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"White rappers. There's just no excuse."

- Comedian Denis Leary, telling Maxim magazine what he thinks should be a capital offense, quoted in

Fowl play

Last weekend, at the Anchor Bar, we couldn't help noticing how on the menu, the chicken wings aren't under "Specialties of the House," but are banished to a little box off in a corner. Wings are central to this city, like hair spray to Staten Island! Friday, they even took over Kleinhans Music Hall. BPO guest conductor Thomas Wilkins, confessing himself in love with the deep-fried delicacies, lamented that when he phoned room service to order them, his hotel told him, "We're out." Heinous! (Of course, he could be wild and crazy and venture outside the hotel - but no, he settled for a turkey sandwich.) Formality fell away completely when the conductor asked where the good wings were. "Anchor Bar!" yelled someone. "Duff's!" shouted someone else. And one wag yelled, "KFC!" KFC??? People, please. This is still the house of Beethoven and Schubert. Get into heaven, $2

The bad news: You're at the Pearly Gates. The good news: You've got a pass! And made in Western New York, no less! (Wipe that hot sauce off it before you hand it to St. Peter.) The laminated heaven passes, available at, are the brainchildren of Jim and Jeanneann LaMonica, a Catholic couple in Webster. They cost $2 and list "directions to heaven," paraphrases of the 10 Commandments. And they come in two models, Universal and Christian. "I started out with Universal, but got a lot of people saying, "Jim, this is good, but you got to mention something about Jesus,'" says Jim LaMonica, speaking over the ringing phones at his main business, a Ryder truck rental place. The passes are selling well. "Parents and grandparents buy them for kids," he says. Get 'em while they're hot at the Web site, or call 265-0110. Hmmmm. Wonder if we can flash it on the Metro Rail.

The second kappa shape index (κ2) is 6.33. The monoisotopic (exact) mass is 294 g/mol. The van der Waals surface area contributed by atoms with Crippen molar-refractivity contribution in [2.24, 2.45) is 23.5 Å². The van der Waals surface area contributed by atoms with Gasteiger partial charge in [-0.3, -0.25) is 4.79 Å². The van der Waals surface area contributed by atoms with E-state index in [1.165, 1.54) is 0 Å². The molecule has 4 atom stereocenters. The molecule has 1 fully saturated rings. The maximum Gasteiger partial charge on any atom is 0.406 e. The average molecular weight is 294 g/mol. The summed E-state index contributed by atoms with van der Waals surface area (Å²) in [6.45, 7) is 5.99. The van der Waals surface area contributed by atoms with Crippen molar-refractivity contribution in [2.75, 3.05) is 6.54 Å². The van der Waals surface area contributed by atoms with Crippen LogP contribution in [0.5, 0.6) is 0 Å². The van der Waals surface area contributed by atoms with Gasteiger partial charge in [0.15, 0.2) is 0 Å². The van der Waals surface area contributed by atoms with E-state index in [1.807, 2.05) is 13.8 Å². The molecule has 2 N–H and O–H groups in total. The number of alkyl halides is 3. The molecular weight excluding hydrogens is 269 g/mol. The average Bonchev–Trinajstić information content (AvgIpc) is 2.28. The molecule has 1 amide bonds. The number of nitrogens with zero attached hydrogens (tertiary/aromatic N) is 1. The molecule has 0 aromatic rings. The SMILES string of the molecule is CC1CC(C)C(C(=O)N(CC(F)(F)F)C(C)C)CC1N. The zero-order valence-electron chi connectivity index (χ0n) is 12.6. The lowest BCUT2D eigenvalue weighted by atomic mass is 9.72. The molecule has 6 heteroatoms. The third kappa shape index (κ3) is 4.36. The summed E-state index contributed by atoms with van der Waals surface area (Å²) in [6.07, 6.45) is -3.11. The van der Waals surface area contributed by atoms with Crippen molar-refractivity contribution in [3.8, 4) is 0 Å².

Bunch of flakes

Next time you're sliding down the Youngmann, consider this: People in Los Angeles drive 3,500 feet up into the San Gabriel Mountains just to see snow. Ha, ha! One L.A. Times reporter, attempting the trip, writes of being stopped by a ranger, "who informed us that we couldn't see snow today because too many people were already up there." Well, John Kopczynski, a buddy of Buzz's who moved from Buffalo to L.A. to take one of those high-power jobs, had to see the spectacle for himself. "You wouldn't believe the traffic!" he reports. "Bumper-to-bumper cars. Mature adults building snow men on the hoods of their cars and driving back with them as some kind of sick trophy. People shoveled snow on their vehicles so they could look cool. Unreal."

If winter comes...

...can summer adult ed classes at Chautauqua be far behind? (Shelley wrote that, after taking "Poetry for the Novice.") Though registration for Chautauqua Special Studies doesn't begin until April 2 (call 357-6255), the list came in the mail this week. There are broad topics ("Islam," "The Art of Film") and niche markets ("Russian Fairy Tales: Jungian Interpretations"). Mid-life crisis? Try "How Did I Get to Be This Age So Soon?" or "What I Really Want to Do Is Direct." And here are two classes that go hand in hand: "A Century of Bing Crosby" and "How to Become a Successful Elder and Sage."

The buzz

After the Kleinhans concert where Marcus Roberts played the Rhapsody in Blue, a Mazda peeling out of the parking lot bore the license plate "GERSHWIN." Someone's a real fanatic! ... Fie on the Spectrum, UB's student paper, for now using the F-word freely, even in headlines. Propriety used to set it apart from the more plebeian student papers. ... BPO conductor JoAnn Falletta takes up the guitar Friday, Saturday and Sunday at Kleinhans Music Hall. Let's see how her chops are! Call 885-5000. ... Missed Mardi Gras? All is not lost. The Crocodile Bar on Chippewa Street toasts what it calls "four years of crocdom" Wednesday at 8 p.m. Did we hear the words "free buffet"?

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